Passing through LRT2 Cubao Gateway Station…
I chanced upon this art exhibit/competiton results. It’s called ‘Art along the Riles’ from the recently concluded LRT ART 2009. The theme of the competition was “LRT at ang Buhay Pinoy” (LRT and the Filipino Life). This is the first art event from LRT and would probably be held annually. Being a commuter for generally all my life (and a Fine Arts grad in case you belittle my ability to comment on the entries), my interest was piqued. But I am more of an MRT commuter than LRT’s. Either way, it’s still the same.
It has been some time since I’ve seen an art exhibit and decided to look around and take pix.
The venue is in the station itself which serves to be too dark and gloomy to be a proper place for an exhibit. The lighting fixtures don’t help either. However, it does make the passers-by and LRT commuters stop and look and dawdle for awhile.
Here are some of the winners and non-winners. You can click on the pix for closer look:
Finalist “Via Caballeria” by Vincent Paolo De Pio (acrylic on canvas) on the left. Pinoy cosplay in the LRT? Guess it means old meets new. On the right is a Juror’s Choice, “Sa Bisig ng Panatag” by Alexander Roxas (oil on canvas). A guy (looking like a cross between Rizal and Cesar Montano) symbolizing LRT while cradling a child (let me guess–that’s us?) and words describing LRT in the background (like dependable and environment-friendly) can sure kiss the jurors’ asses but hey–it worked.
Finalist: “Korona Po ng Pagyabong” by Jerry Morada (oil on canvas). Great technique but a head scratcher. I get the crown of lrt tracks but what does it mean? Should we recycle foil? Sometimes the baffling can be eye-catching and intriguing though.
Both Juror’s Choices: At left, “Sakto” by Johann Padiemos (oil on canvas); and at right, “Buhay Pinoy” by David de Vera (acrylic on canvas). I am in favor of “Sakto” being one of the winners. It speaks volumes of how LRT can be a useful and convenient way of traveling for us Pinoys. That could be me– holding the wallet but with prettier hands though. “Buhay Pinoy” shows how integrated lrt is (along with the classic jeepney) in our everyday lives.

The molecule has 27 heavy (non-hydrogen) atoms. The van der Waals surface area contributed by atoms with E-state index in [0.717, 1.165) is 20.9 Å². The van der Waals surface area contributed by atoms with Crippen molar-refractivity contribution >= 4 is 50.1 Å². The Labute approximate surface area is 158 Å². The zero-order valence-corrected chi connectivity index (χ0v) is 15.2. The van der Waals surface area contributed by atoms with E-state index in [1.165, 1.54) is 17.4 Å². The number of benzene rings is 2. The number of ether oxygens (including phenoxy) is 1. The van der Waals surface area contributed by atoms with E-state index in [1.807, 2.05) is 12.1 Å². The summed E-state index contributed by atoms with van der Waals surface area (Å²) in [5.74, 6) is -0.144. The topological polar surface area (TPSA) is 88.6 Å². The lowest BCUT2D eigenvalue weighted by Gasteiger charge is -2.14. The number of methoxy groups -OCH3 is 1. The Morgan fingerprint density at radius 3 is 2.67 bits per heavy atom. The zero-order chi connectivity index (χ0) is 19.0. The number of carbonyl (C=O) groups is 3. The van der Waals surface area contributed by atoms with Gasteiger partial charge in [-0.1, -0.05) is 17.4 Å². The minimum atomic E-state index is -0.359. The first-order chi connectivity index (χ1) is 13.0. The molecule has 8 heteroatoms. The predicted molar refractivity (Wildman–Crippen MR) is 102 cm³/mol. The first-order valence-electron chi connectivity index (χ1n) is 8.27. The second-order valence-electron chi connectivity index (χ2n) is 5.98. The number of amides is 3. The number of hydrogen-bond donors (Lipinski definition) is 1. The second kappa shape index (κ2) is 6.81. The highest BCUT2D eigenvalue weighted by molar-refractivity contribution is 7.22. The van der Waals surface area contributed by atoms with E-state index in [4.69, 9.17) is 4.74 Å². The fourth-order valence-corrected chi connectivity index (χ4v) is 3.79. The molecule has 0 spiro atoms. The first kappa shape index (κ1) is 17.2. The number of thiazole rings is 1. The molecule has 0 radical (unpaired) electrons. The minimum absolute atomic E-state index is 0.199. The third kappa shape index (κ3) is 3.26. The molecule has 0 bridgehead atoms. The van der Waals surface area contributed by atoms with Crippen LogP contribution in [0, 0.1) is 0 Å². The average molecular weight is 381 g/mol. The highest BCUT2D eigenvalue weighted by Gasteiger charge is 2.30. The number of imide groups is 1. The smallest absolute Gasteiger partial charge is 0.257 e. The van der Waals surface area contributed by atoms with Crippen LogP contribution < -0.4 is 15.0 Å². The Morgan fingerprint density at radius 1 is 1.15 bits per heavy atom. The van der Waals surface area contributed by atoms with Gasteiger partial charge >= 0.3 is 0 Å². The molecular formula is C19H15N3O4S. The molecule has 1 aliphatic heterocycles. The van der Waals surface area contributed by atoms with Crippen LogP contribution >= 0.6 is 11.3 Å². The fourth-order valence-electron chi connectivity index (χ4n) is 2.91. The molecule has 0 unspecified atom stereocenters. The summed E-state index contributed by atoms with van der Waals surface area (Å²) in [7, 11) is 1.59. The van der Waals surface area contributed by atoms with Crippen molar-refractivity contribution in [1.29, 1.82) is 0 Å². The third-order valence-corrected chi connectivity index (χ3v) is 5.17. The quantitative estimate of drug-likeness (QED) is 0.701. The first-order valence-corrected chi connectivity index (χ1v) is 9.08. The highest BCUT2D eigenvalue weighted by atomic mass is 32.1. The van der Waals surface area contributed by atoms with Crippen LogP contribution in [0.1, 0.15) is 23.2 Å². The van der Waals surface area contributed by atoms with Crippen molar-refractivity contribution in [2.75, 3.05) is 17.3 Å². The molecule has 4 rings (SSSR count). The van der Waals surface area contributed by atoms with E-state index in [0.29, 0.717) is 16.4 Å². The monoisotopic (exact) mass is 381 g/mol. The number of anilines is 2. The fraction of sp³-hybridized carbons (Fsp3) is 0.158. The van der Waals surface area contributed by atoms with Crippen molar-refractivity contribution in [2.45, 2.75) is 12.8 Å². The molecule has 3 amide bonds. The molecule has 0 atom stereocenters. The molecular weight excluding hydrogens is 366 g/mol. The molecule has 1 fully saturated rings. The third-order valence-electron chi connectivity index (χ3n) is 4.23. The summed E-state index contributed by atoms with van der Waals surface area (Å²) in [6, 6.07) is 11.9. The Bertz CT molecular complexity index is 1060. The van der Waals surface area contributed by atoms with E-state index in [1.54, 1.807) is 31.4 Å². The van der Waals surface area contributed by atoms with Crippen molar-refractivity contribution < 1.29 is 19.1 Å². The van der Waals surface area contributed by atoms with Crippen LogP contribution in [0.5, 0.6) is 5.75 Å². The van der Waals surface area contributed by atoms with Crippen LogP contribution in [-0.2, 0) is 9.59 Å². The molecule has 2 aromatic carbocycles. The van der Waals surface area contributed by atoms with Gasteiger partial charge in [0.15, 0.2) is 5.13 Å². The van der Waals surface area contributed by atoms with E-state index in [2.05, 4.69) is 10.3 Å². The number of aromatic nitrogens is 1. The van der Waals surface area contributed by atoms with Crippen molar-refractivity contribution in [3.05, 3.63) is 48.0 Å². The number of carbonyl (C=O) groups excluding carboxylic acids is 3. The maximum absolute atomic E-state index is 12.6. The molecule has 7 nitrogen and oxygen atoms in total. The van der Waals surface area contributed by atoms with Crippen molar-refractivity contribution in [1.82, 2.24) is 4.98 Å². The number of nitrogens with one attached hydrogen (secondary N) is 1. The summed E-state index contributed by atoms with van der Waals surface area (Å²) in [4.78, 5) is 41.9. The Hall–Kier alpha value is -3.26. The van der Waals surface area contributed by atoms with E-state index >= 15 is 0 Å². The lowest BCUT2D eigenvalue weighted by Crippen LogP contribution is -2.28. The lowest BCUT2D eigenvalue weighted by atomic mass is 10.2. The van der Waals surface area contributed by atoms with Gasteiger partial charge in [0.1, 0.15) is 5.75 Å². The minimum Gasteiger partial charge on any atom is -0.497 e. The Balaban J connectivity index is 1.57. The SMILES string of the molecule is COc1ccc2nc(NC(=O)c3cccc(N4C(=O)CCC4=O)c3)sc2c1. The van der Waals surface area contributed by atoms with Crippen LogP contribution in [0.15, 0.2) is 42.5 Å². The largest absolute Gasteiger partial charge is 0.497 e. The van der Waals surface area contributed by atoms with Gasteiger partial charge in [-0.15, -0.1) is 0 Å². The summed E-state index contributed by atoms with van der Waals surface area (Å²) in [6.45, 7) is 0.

Finalist: “Samu’t – Saring Pinoy sa LRT” by Malyn Bonayog (acrylic on canvas). This could be even better as a series than as a single piece. Great job!
Finalist: “Pananaw” by Proceso Gelladuga II (oil on canvas). Good composition. Epitomizes the young urban Pinoy as a cool lrt commuter.
Grand Prize: “Sakay Na Rin Po Kayo” by Mario Panis (oil on canvas). A disappointing and lousy choice. It’s naive, too safe and unimaginative. But I have to remind myself that this is really not an art competition. More like a commercial and business one (you join this competition to win, not to express yourself). So jurors value technique (and a kiss-ass message) more than concept and style.
“Welcome to Republika ng Pilipinas” by Joannalyn Wong (oil on canvas). I like this one though it did not receive any commendation. It’s honest and beautiful in all its chaotic splendor! Looks better in person…er, in object. Kudos, you’re a winner in my book!
“Makulay na Buhay” by Eduardo Chiomico (acrylic on canvas). Did not win, too. Why? Give you two words: PLDT Directory. Too bad, I kinda liked it, maybe it was because of the hard work and effort obviously put in by the artist. Plus it exemplifies what makes Asian art unique–the intricacy and delicateness, and (sometimes) the spiritual fervor put into the workmanship. But compositions like these have been done by so many others that, alas, some are already too numbed by it. But still, I like it.
I also like this one–another non-winner. Sorry! So dumb of me not to get the name of this piece. I like simplicity, intelligence and sophistication in an art work because incorporating all three qualities in one piece or design can be challenging and tricky– it could be the hardest thing an artist could do as well. The only letdown here is the bottom part that cuts off the metal door which ruins the over-all composition. I know it is a blurry shot but if you could look closely, there are faces reflected on the metal door and on its glass. Nice!
The exhibit by the way runs until July 31.